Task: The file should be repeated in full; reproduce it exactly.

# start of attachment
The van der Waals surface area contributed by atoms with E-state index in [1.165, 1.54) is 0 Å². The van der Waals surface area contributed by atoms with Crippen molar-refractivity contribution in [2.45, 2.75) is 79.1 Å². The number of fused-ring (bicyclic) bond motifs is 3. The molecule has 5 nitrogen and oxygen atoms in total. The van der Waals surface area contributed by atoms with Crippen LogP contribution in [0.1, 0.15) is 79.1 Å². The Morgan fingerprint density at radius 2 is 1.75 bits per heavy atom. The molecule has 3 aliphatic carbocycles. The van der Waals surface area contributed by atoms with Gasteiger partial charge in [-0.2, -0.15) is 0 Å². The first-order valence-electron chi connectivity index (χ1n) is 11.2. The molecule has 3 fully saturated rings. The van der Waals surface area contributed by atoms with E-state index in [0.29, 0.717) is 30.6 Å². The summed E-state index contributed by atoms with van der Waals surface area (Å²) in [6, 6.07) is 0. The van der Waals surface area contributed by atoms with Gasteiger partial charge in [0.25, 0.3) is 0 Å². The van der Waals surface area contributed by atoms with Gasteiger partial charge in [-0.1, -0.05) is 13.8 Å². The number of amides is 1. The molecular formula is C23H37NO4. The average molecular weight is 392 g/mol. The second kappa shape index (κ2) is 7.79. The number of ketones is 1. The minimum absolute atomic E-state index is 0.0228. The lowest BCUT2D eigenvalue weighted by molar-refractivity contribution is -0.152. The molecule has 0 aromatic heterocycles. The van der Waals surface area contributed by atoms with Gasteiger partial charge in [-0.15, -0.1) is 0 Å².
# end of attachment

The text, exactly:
The van der Waals surface area contributed by atoms with E-state index in [1.165, 1.54) is 0 Å². The van der Waals surface area contributed by atoms with Crippen molar-refractivity contribution in [2.45, 2.75) is 79.1 Å². The number of fused-ring (bicyclic) bond motifs is 3. The molecule has 5 nitrogen and oxygen atoms in total. The van der Waals surface area contributed by atoms with Crippen LogP contribution in [0.1, 0.15) is 79.1 Å². The Morgan fingerprint density at radius 2 is 1.75 bits per heavy atom. The molecule has 3 aliphatic carbocycles. The van der Waals surface area contributed by atoms with Gasteiger partial charge in [-0.2, -0.15) is 0 Å². The first-order valence-electron chi connectivity index (χ1n) is 11.2. The molecule has 3 fully saturated rings. The van der Waals surface area contributed by atoms with E-state index in [0.29, 0.717) is 30.6 Å². The summed E-state index contributed by atoms with van der Waals surface area (Å²) in [6, 6.07) is 0. The van der Waals surface area contributed by atoms with Gasteiger partial charge in [0.25, 0.3) is 0 Å². The van der Waals surface area contributed by atoms with Gasteiger partial charge in [-0.1, -0.05) is 13.8 Å². The number of amides is 1. The molecular formula is C23H37NO4. The average molecular weight is 392 g/mol. The second kappa shape index (κ2) is 7.79. The number of ketones is 1. The minimum absolute atomic E-state index is 0.0228. The lowest BCUT2D eigenvalue weighted by molar-refractivity contribution is -0.152. The molecule has 0 aromatic heterocycles. The van der Waals surface area contributed by atoms with Gasteiger partial charge in [-0.15, -0.1) is 0 Å².